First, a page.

The 20th century produced many of the greatest novels ever written and showed us the truly entertaining and enlightening power of the written word. From science fiction to comedies to existential musings to psychological thrillers; we realised the novel could do it all and do it well. Every week, get acquainted with one of the greatest writers of the century and their magnum opus!
Catch-22, published in 1961, during the throes of the Vietnam War by Joseph Heller would go on to be lauded as one of the greatest anti-war novels ever written. Despite its time of release, Heller’s debut is set in the escalating terror of near-end World War II and follows Captain John Yossarian, a US Air Forces bombardier and his increasingly desperate attempts to be grounded from flying an ever-increasing number of bombing missions. As the war reaches its calamitous end phase, we pay witness to the 256th Squadron and their deterioration, as they struggle between sense and sense of duty.
It is this ominous backdrop that sets free the mordant satirical sensibilities of Heller as he grapples with the nature of power of bureaucracy and the absurd logic of war and the descent into depths of human depravity it facilitates.
Perhaps unexpected then, setting considered, is its undisputed status also, as one of the funniest novels ever written. The notion that it’s only though humour we can access that which we find terrifying and repulsive rings true here. Catch-22’s humour comes from astute observations about the madness of the system, the various struggles of the people entangled in it and a healthy dose of vivid slapstick that not many can put successfully onto paper.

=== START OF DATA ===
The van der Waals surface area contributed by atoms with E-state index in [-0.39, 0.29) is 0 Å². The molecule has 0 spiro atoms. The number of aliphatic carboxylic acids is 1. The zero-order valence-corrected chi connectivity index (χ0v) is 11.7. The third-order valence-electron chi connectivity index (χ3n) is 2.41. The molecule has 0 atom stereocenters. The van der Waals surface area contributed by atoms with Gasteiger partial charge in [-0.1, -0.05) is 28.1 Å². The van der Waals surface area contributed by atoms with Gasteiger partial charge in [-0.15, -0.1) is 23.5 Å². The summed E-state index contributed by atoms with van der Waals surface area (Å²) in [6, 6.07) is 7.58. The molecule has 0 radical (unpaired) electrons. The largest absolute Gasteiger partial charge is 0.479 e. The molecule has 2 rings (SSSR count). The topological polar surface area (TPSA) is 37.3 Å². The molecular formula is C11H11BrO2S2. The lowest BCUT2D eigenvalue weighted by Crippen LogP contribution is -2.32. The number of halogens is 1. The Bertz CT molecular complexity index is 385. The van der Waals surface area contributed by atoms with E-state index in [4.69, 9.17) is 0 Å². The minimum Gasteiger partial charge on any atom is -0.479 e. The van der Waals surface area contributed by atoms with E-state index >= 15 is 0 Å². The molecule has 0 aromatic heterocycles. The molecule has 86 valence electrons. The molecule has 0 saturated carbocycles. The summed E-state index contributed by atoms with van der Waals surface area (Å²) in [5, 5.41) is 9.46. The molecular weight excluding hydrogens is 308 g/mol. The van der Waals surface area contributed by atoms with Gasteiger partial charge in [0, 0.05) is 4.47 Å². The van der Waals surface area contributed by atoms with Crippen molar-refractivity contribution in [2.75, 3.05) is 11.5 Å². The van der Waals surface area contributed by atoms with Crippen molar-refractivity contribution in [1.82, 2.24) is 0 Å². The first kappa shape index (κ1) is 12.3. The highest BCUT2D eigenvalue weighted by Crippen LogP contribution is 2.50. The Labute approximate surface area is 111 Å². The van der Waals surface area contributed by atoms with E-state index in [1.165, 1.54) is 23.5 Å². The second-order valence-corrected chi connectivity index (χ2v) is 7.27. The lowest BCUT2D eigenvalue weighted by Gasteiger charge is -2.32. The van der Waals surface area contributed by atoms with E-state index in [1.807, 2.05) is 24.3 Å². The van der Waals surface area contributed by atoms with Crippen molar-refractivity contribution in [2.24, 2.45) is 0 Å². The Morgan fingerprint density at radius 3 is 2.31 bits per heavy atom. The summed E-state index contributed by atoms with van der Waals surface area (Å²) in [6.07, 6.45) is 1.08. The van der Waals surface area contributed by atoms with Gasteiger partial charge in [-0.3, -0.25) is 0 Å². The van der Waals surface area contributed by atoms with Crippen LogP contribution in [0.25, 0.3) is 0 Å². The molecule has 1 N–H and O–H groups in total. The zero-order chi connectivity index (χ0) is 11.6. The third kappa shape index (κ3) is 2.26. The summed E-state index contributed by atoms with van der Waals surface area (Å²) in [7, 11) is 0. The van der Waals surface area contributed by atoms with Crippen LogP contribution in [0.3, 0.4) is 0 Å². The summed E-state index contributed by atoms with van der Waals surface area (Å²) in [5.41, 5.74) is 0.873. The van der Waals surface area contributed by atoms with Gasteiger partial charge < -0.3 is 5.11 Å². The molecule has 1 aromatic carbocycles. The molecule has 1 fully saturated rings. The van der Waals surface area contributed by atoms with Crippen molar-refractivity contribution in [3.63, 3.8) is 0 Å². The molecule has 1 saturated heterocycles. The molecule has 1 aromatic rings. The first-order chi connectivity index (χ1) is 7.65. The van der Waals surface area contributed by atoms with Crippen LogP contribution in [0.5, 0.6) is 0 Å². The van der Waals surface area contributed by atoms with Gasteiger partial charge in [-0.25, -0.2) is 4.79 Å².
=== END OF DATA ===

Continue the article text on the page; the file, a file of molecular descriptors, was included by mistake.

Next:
Through his faultlessly logical cyclical conversations, absurdities that are at best uncomfortable and at worst downright intolerable are made to sound — through words and wit alone — acceptable, and sometimes preferable, and sometimes enough make you question why you ever thought any other way:
‘There was only one catch and that was Catch-22, which specified that a concern for one’s own safety in the face of dangers that were real and immediate was the process of a rational mind. Orr was crazy and could be grounded. All he had to do was ask; and as soon as he did, he would no longer be crazy and would have to fly more missions. Orr would be crazy to fly more missions and sane if he didn’t, but if he was sane, he had to fly them. If he flew them, he was crazy and didn’t have to; but if he didn’t want to, he was sane and had to. Yossarian was moved very deeply by the absolute simplicity of this clause of Catch-22 and let out a respectful whistle.
“That’s some catch, that Catch-22,” he observed.
“It’s the best there is,” Doc Daneeka agreed.’
The laughs come quickly and in all their varying forms, but they are not empty and cynical; detached and transcendental. They are deeply human and hold back a truth too terrible to view in nakedness.
That is not at all to suggest that all Heller does is point at all that is bad in the world and shake his head. The unifying theme that becomes clear by the end speaks of an optimistic world view and, one it feels, in which we have the possibility to be good and human in the face of all that is meaningless and terrible.
Heller by most measures of success failed to replicate that of his first novel, however, his critics on the matter were silenced by a quotation relevant now as it was 20 years ago:
‘“When I read something saying I’ve not done anything as good as Catch-22 I’m tempted to reply, “Who has?”’